As for picking a school or school system, start with the state’s fantastic online clearinghouse of data, searchable by school district, which includes things like student-teacher ratios and test scores. For more information, simply reach out to the individual systems themselves for information.

Don’t rely on word of mouth, as while certain districts have had their struggles—Boston proper, for one—individual schools might be quite good. The reverse can be true for districts with better overall reputations, including Cambridge and Newton—some schools might struggle in spite of their system’s overall quality.

8. Assess your property taxes. Because the government certainly will (heh). This matters even for renters, as landlords can end up passing along property taxes in the form of higher leasing costs.

Property taxes vary from municipality to municipality in the Boston area. Check out this handy tool from financial planning website SmartAsset to see what you might pay per town or city.

The priciest towns and cities do not necessarily have the highest property taxes. Cambridge—one of the most expensive cities in the U.S. for renting or buyinghas one of the state’s lowest property tax rates. And, compared with other municipalities in the region, Boston proper’s isn’t that high either. It ranks 312th out of 347 Massachusetts locales.

A path along trees changing color.
This parkland in Wellesley—on the campus of Wellesley College—is typical of the wide-open natural spaces more prevalent farther from the region’s core.
Shutterstock

9. Nature, peace, and quiet are all on the menu if you choose. Yes, the Boston area is one of the most densely populated metros in the United States. But there are redoubts of quietude.

Enjoying these oases, however, will mean living farther afield from the region’s core, including downtown Boston, in more verdant bucolic towns such as Weston, Wellesley, and Woburn, that have more green and open spaces, and likely forgoing public transit in favor of driving.

It will also almost certainly mean paying more in housing, as, again, single-families and larger condos in these locales can quickly run past six figures. So ask yourself how valuable peace and quiet are to you—literally.

That said, though, there are still peaceful places within and near the region’s core. Plenty of neighborhoods have fantastically expansive parks that let you escape the urban hustle and bustle. Try Boston’s Jamaica Plain, Roxbury, or Fenway. Or West Cambridge. Or try living near one of the region’s beaches or waterfront esplanades (downtown Boston and Cambridge boast a lot of frontage along the Charles River, for instance).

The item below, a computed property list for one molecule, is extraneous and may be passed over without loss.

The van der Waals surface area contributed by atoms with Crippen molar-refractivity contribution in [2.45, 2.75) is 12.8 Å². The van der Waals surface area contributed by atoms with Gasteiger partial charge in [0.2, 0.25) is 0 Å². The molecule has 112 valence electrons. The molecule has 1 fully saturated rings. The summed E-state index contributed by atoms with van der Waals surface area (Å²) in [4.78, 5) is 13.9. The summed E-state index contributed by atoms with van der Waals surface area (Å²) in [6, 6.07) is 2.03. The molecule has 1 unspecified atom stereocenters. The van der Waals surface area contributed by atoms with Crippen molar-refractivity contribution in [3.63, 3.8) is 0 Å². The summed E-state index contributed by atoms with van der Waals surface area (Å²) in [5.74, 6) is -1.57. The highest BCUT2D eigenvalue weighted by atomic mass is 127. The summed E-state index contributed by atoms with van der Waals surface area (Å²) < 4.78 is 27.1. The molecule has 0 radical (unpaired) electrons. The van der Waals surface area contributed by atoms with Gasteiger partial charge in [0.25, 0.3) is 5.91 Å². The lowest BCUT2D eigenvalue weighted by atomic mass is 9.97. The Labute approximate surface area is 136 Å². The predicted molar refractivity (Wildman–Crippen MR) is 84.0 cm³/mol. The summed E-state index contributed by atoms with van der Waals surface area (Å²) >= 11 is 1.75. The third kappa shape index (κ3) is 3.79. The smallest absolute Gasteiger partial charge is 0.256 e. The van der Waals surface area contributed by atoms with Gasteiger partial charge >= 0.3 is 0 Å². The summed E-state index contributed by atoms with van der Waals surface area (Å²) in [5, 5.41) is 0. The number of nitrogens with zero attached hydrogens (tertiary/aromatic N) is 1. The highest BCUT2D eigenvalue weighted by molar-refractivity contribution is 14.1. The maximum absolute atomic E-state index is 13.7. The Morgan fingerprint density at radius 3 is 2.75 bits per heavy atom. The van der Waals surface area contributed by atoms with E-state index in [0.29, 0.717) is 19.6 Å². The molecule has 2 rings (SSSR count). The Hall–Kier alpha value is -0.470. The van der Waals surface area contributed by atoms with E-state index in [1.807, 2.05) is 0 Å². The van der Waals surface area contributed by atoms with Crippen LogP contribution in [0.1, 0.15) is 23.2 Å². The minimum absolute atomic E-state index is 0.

10. Know the town-and-gown breakdown. It’s impossible to divorce the Boston region from the dozens of colleges and universities that dot it. And why would you want to? Collegians give the area much of its vigor. But, let’s face it, they can also be noisy and keep odder hours than most.

Certain neighborhoods—including Boston’s Allston and Brighton, Cambridge’s Harvard and Kendall squares, and Somerville’s Davis Square—have higher student populations than others. So avoid those if you want to keep Frisbees off your lawn (metaphorically), or plunge right into them if you want a little more youthful vibrancy in your streetscape.

11. Consider winter. Alas, the Boston area is one of the more inhospitable U.S. metros to reside in from about late November through early March. Its winter weather absolutely must be taken into account when picking a neighborhood.

It will take longer during the winter to commute, whatever your means of transportation or proximity to mass transit or main thoroughfares. It just will. Plowing varies from municipality to municipality, and neighborhoods farther from downtown cores generally take longer to dig out (often because they’re not the priority), and they have fewer interior stations, exposing commuters to the elements more than stops in neighborhoods throughout much of downtown Boston and downtown Cambridge.

This is where living in more central neighborhoods, or at least neighborhoods nearer to public transit, comes in handy. Might we suggest downtown Boston areas such as Back Bay and Downtown Crossing, or Cambridge’s Kendall, Central, Harvard, and Porter squares? Or pretty much anywhere in densely packed Somerville, which is strategically placed next to both Cambridge and Boston and which has quite a few transit stops, particularly for buses.

Though the snow, ice, and gloom has been known to slow the T as well.

Heavy snow piled on a street and on the cars along the street.
You’ve been warned. Boston’s Back Bay snowed under.